On 18 May 2023, the Hipkins Labour government announced: “Budget 2023 […] provides the biggest boost to tertiary subsidies in 20 years” (LabourVoices, 2023). If this were true it might provide some reassurance the government was committed to well-resourced tertiary education in Aotearoa, so their claim is worthy of examination. Figure 1 collates tertiary education funding data from Treasury budgets (The Treasury NZ, 2008, 2013 & 2018; Te Tai Ōhanga The Treasury NZ, 2023). Each government budget at least as far back as 2008 (which reports budget figures back to 2003) has reported total “Tertiary education funding”, and also broken that total into four subcategories: “Tuition”, “Other tertiary funding”, “Student allowances”, and “Student loans”. Each of those subcategories is included in Figure 1.

Figure 1

Because inflation decreases the spending power of each dollar, inflation over time will decrease the real value of an absolute dollar amount. Therefore, it’s also important to consider reported dollar amounts in the context of inflation (Consumer Price index, or CPI) – i.e. to examine CPI-adjusted figures. Figure 2 presents the same data from Figure 1, but adjusted for historical inflation data for 2003 through 2023 (Te Pūtea Matua Reserve Bank of New Zealand, 2023), and expected inflation for 2024 through 2027 (Te Pūtea Matua Reserve Bank of New Zealand, 2023).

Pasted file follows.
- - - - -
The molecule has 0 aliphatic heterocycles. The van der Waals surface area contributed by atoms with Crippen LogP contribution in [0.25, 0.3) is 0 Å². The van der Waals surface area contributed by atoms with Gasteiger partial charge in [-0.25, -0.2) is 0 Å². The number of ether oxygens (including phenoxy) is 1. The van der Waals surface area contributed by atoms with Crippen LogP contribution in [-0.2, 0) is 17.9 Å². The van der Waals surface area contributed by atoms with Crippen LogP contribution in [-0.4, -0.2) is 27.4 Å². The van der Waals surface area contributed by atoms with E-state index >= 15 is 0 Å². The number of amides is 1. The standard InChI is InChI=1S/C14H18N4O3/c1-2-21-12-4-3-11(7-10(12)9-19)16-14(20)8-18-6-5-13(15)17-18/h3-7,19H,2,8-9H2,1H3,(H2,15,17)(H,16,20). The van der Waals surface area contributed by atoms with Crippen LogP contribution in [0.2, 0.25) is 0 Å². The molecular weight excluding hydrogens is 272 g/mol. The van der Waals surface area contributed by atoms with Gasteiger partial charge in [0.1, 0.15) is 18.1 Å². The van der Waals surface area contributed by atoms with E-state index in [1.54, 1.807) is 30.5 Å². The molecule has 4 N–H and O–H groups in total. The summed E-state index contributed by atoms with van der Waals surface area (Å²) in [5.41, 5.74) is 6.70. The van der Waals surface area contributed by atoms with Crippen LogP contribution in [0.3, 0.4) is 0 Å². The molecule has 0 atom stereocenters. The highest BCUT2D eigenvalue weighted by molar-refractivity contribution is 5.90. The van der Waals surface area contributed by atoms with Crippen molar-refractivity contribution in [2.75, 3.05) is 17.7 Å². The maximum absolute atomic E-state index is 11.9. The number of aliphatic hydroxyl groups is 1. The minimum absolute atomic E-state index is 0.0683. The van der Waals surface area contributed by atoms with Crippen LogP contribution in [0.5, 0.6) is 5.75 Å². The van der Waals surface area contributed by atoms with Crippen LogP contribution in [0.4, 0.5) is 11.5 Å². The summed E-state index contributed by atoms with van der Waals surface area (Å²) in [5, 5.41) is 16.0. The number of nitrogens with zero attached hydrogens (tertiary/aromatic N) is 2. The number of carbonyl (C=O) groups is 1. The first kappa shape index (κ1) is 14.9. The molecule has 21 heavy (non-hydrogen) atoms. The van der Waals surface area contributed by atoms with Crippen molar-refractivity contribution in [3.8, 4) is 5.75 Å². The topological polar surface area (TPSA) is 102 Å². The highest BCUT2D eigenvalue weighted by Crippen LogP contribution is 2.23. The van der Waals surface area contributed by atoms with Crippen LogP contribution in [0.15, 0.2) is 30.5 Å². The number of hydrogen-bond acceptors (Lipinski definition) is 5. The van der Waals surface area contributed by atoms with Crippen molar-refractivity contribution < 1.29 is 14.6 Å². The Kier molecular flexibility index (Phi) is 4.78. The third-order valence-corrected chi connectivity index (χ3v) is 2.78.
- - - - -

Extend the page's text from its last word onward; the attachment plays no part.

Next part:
Figure 2

Now using the data displayed in Figures 1 and 2, and returning to Labour’s claim: I am unable to find a way in which Labour’s statement could hold true. Here’s the ways in which I tested their statement:

  • The 2023 Budget increased the total funding the government calls “tertiary education expenses” by $487 million compared with 2022. Leaving out the financial turbulence due to Covid-19 from 2020 to 2022, the total increase in the 2023 Budget is overshadowed by the increases in total funding provided in 2006, 2009, and 2013. On all of those occasions, the biggest increase in the total has been from increased funding of the student loan scheme, and this is also the case for the 2023 budget. The 2023 budget is, however, notable for being the first time in 20 years that funding for the coming year has been simultaneously decreased in all three of the ‘tuition’, ‘other tertiary funding’, and ‘student allowances’ categories.